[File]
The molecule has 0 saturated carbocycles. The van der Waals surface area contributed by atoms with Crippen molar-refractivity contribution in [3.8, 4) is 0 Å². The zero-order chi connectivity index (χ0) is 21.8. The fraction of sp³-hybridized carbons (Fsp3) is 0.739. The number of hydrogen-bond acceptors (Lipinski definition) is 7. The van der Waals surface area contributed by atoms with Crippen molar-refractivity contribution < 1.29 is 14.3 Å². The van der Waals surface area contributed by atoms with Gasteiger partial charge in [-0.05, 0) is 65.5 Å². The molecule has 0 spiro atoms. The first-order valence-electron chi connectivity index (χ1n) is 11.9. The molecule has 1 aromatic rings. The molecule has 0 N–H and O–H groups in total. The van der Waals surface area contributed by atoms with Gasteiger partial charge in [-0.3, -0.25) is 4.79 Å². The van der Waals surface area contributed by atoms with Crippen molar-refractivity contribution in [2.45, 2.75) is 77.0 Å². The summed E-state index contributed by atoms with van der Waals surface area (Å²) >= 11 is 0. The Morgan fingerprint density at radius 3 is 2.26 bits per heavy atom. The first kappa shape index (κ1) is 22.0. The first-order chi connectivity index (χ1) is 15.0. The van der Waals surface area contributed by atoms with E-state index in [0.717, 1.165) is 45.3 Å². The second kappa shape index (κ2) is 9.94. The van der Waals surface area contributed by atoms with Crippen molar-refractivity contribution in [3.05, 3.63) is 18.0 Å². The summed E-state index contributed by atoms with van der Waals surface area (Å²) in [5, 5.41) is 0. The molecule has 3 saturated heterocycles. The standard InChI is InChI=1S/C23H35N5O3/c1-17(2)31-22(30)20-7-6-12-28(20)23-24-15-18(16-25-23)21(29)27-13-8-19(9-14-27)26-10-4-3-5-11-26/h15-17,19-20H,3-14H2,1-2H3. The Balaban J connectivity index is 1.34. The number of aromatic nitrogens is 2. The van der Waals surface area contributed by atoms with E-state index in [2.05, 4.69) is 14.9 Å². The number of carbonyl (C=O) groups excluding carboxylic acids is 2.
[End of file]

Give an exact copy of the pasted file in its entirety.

The molecule has 0 saturated carbocycles. The van der Waals surface area contributed by atoms with Crippen molar-refractivity contribution in [3.8, 4) is 0 Å². The zero-order chi connectivity index (χ0) is 21.8. The fraction of sp³-hybridized carbons (Fsp3) is 0.739. The number of hydrogen-bond acceptors (Lipinski definition) is 7. The van der Waals surface area contributed by atoms with Crippen molar-refractivity contribution < 1.29 is 14.3 Å². The van der Waals surface area contributed by atoms with Gasteiger partial charge in [-0.05, 0) is 65.5 Å². The molecule has 0 spiro atoms. The first-order valence-electron chi connectivity index (χ1n) is 11.9. The molecule has 1 aromatic rings. The molecule has 0 N–H and O–H groups in total. The van der Waals surface area contributed by atoms with Gasteiger partial charge in [-0.3, -0.25) is 4.79 Å². The van der Waals surface area contributed by atoms with Crippen molar-refractivity contribution in [2.45, 2.75) is 77.0 Å². The summed E-state index contributed by atoms with van der Waals surface area (Å²) >= 11 is 0. The Morgan fingerprint density at radius 3 is 2.26 bits per heavy atom. The first kappa shape index (κ1) is 22.0. The first-order chi connectivity index (χ1) is 15.0. The van der Waals surface area contributed by atoms with E-state index in [0.717, 1.165) is 45.3 Å². The second kappa shape index (κ2) is 9.94. The van der Waals surface area contributed by atoms with Crippen molar-refractivity contribution in [3.05, 3.63) is 18.0 Å². The summed E-state index contributed by atoms with van der Waals surface area (Å²) in [5, 5.41) is 0. The molecule has 3 saturated heterocycles. The standard InChI is InChI=1S/C23H35N5O3/c1-17(2)31-22(30)20-7-6-12-28(20)23-24-15-18(16-25-23)21(29)27-13-8-19(9-14-27)26-10-4-3-5-11-26/h15-17,19-20H,3-14H2,1-2H3. The Balaban J connectivity index is 1.34. The number of aromatic nitrogens is 2. The van der Waals surface area contributed by atoms with E-state index in [2.05, 4.69) is 14.9 Å². The number of carbonyl (C=O) groups excluding carboxylic acids is 2.